The number of passengers will only increase by a modest 0.56% if the 20-baht maximum fare only applies to welfare card holders (who are all low-income earners). However, ridership is anticipated to increase by as much as 9.69% if it includes everyone.
According to Saree Aongsomwang, secretary general of the Thailand Consumers Council (TCC), a greater use of city trains will result in fewer vehicles on Bangkok’s highways and less air pollution.
She claimed that the budget allocated for this policy was really worthwhile. She predicted that it will reduce the harmful PM2.5 pollution that city officials have been trying in vain to control for years.
Saree said, citing Assoc Prof Dr Chalie Charoenlarpnopparut’s estimate of 25 baht for the cost of the typical BTS Green Line journey, that the government might not have to pay city line operators much. According to reports, his estimate was based on information that BTS provided to the Stock Exchange of Thailand.
“The price will probably be lower if we successfully push for a single ticket [covering all lines,” she said.
The proposal of lowering the tariff for city lines is one that former deputy governor of Bangkok and deputy leader of the Democrat Party Samart Ratchapolsitte supports. But he advises providing a range of options so that customers can select the option that best suits them.
He explained that some customers would choose a 50 baht one-day ticket that allows for unlimited travel on a specific day.
view of a research specialist
Technically, according to Sumet Ongkitikul, research director for transportation and logistics at the Thailand Development Research Institute (TDRI), the government might set a restriction on the maximum fare per line at 20 baht.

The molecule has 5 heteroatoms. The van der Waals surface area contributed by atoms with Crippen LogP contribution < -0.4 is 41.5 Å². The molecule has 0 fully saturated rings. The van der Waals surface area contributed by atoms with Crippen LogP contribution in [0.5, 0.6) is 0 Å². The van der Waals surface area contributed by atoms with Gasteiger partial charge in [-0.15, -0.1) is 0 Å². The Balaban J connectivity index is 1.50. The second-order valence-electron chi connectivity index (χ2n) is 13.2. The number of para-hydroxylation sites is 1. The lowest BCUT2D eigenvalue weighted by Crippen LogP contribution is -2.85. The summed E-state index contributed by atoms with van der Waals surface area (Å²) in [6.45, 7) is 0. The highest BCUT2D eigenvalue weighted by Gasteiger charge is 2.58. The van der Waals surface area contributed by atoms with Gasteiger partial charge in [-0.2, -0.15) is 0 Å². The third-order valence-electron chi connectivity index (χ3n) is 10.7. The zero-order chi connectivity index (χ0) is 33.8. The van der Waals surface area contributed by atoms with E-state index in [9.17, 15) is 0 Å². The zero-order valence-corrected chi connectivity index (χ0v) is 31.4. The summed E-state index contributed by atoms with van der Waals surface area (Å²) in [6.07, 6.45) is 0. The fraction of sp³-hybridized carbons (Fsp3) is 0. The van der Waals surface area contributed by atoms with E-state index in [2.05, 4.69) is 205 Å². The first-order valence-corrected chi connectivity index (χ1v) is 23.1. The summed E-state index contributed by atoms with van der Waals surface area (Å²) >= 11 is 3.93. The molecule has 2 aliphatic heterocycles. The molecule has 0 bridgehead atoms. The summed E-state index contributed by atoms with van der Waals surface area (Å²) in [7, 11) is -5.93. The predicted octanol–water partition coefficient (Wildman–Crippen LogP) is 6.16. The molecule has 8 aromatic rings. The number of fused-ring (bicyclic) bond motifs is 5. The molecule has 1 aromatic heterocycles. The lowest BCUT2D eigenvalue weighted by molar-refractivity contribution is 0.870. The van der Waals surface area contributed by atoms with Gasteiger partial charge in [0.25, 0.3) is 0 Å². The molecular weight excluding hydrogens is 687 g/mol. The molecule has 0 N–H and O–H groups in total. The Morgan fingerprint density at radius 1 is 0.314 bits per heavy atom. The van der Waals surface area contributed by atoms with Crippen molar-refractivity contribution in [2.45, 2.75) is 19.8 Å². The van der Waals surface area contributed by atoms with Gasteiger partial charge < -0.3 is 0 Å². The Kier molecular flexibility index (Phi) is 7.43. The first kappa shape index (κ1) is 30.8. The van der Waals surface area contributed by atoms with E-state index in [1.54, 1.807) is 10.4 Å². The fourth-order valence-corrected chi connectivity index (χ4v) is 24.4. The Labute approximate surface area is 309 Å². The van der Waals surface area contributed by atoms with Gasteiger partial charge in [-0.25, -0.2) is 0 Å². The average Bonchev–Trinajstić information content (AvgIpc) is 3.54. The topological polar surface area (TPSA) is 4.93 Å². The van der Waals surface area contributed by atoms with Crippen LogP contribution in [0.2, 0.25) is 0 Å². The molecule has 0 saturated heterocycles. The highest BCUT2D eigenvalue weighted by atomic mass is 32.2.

However, he believes that the budget required to execute the fare cap may exceed what the Rail Transport Department has predicted.
According to my calculations, it amounts to around 8 billion baht annually, he stated. Accordingly, the government will need to find between 30 and 40 billion baht over the course of the following four years for the implementation.
Sumet believes that existing city rail tickets are excessively high and that passengers are being pushed to pay more than they should, but he also thinks the 20 baht maximum fare per ride may only be a temporary solution.
“The concept itself is not flawed. However, in the long run, I believe we will need to approach the fare issue differently, the study specialist said.
Sumet thinks that appropriate authorities and operators should find a means to set fair charges rather than using state subsidies to lower the fares.
According to a TDRI study, no matter how many lines a passenger takes, the total fee for a trip of up to 25 kilometers should not exceed 45 baht.
“Commuters rarely travel farther than 25 kilometers in one journey from the outskirts to the city core. The main cause of fare structure issues, according to Sumet, is that people frequently need to use multiple lines to get to their homes or places of employment.